Drawing on original empirical data with men who buy sex, this book takes a fresh look at the relationships clients have with female sex workers.
The core questions that form the backbone of the research are not only the expected inquiry into 'why men buy sex', but also into the sociological and psychological processes that men encounter in order to enter an assumed 'deviant' sexual behaviour as part of their everyday lives.
These sociological processes of finding, negotiating and buying sexual services are complicated by the stigma directed towards men who buy sex.
Exactly how do men behave with sex workers; what are their relationships like; what emotions are involved and can intimacy be bought?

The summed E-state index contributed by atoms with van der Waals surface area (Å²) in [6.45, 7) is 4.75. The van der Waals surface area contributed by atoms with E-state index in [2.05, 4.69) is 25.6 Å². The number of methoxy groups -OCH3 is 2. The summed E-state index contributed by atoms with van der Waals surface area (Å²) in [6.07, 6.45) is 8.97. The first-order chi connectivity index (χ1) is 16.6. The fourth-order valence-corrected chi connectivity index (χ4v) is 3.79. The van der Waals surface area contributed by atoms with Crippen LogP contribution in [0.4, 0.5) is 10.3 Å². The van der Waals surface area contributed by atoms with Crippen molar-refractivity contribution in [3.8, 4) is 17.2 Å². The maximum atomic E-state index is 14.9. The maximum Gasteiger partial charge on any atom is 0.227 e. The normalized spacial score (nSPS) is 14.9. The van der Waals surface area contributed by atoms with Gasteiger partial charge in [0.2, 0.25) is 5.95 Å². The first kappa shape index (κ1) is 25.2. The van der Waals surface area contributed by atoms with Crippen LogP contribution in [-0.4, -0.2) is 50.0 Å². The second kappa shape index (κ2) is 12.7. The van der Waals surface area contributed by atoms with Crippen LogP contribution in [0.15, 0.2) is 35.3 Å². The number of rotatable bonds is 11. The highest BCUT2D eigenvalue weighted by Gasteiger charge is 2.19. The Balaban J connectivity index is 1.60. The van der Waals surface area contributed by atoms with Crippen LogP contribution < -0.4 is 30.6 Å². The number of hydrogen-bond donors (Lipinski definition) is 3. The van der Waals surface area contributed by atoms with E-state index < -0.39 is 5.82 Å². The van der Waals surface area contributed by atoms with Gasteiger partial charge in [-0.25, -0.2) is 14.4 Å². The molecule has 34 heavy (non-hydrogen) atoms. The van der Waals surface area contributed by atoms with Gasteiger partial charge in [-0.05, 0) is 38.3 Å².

Questioning the dichotomy made between commercial and non-commercial relationships, the data suggests that intimacy and commerce are compatible.
Managing secrecy, stigma and the consumption of intimacy takes this book into some of the more challenging theoretical areas of masculinity and emotional consumption in contemporary society. Drawing some parallels from the author's earlier book Sex Work: A Risky Business, the book offers insights into why engagement in commercial sex is prolific as sexual culture is transformed in late modernity.